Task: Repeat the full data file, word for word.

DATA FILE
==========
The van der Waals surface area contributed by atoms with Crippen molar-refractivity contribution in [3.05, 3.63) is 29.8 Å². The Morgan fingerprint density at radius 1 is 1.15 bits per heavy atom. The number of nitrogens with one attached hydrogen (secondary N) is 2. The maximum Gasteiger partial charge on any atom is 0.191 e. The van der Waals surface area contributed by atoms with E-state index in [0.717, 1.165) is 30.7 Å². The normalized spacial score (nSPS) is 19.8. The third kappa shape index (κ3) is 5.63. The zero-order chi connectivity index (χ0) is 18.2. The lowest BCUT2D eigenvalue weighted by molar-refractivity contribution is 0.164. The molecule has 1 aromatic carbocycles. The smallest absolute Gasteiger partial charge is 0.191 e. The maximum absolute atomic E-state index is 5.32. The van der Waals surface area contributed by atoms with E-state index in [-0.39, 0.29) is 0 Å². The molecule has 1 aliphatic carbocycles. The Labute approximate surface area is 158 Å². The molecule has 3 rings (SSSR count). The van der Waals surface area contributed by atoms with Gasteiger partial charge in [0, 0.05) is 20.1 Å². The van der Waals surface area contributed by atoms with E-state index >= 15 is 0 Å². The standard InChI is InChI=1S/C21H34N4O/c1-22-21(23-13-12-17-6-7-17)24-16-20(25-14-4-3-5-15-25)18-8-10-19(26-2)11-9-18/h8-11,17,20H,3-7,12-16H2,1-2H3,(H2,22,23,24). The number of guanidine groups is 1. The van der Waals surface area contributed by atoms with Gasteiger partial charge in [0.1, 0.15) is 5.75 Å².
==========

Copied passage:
The van der Waals surface area contributed by atoms with Crippen molar-refractivity contribution in [3.05, 3.63) is 29.8 Å². The Morgan fingerprint density at radius 1 is 1.15 bits per heavy atom. The number of nitrogens with one attached hydrogen (secondary N) is 2. The maximum Gasteiger partial charge on any atom is 0.191 e. The van der Waals surface area contributed by atoms with E-state index in [0.717, 1.165) is 30.7 Å². The normalized spacial score (nSPS) is 19.8. The third kappa shape index (κ3) is 5.63. The zero-order chi connectivity index (χ0) is 18.2. The lowest BCUT2D eigenvalue weighted by molar-refractivity contribution is 0.164. The molecule has 1 aromatic carbocycles. The smallest absolute Gasteiger partial charge is 0.191 e. The maximum absolute atomic E-state index is 5.32. The van der Waals surface area contributed by atoms with E-state index in [-0.39, 0.29) is 0 Å². The molecule has 1 aliphatic carbocycles. The Labute approximate surface area is 158 Å². The molecule has 3 rings (SSSR count). The van der Waals surface area contributed by atoms with Gasteiger partial charge in [0, 0.05) is 20.1 Å². The van der Waals surface area contributed by atoms with E-state index >= 15 is 0 Å². The standard InChI is InChI=1S/C21H34N4O/c1-22-21(23-13-12-17-6-7-17)24-16-20(25-14-4-3-5-15-25)18-8-10-19(26-2)11-9-18/h8-11,17,20H,3-7,12-16H2,1-2H3,(H2,22,23,24). The number of guanidine groups is 1. The van der Waals surface area contributed by atoms with Gasteiger partial charge in [0.1, 0.15) is 5.75 Å².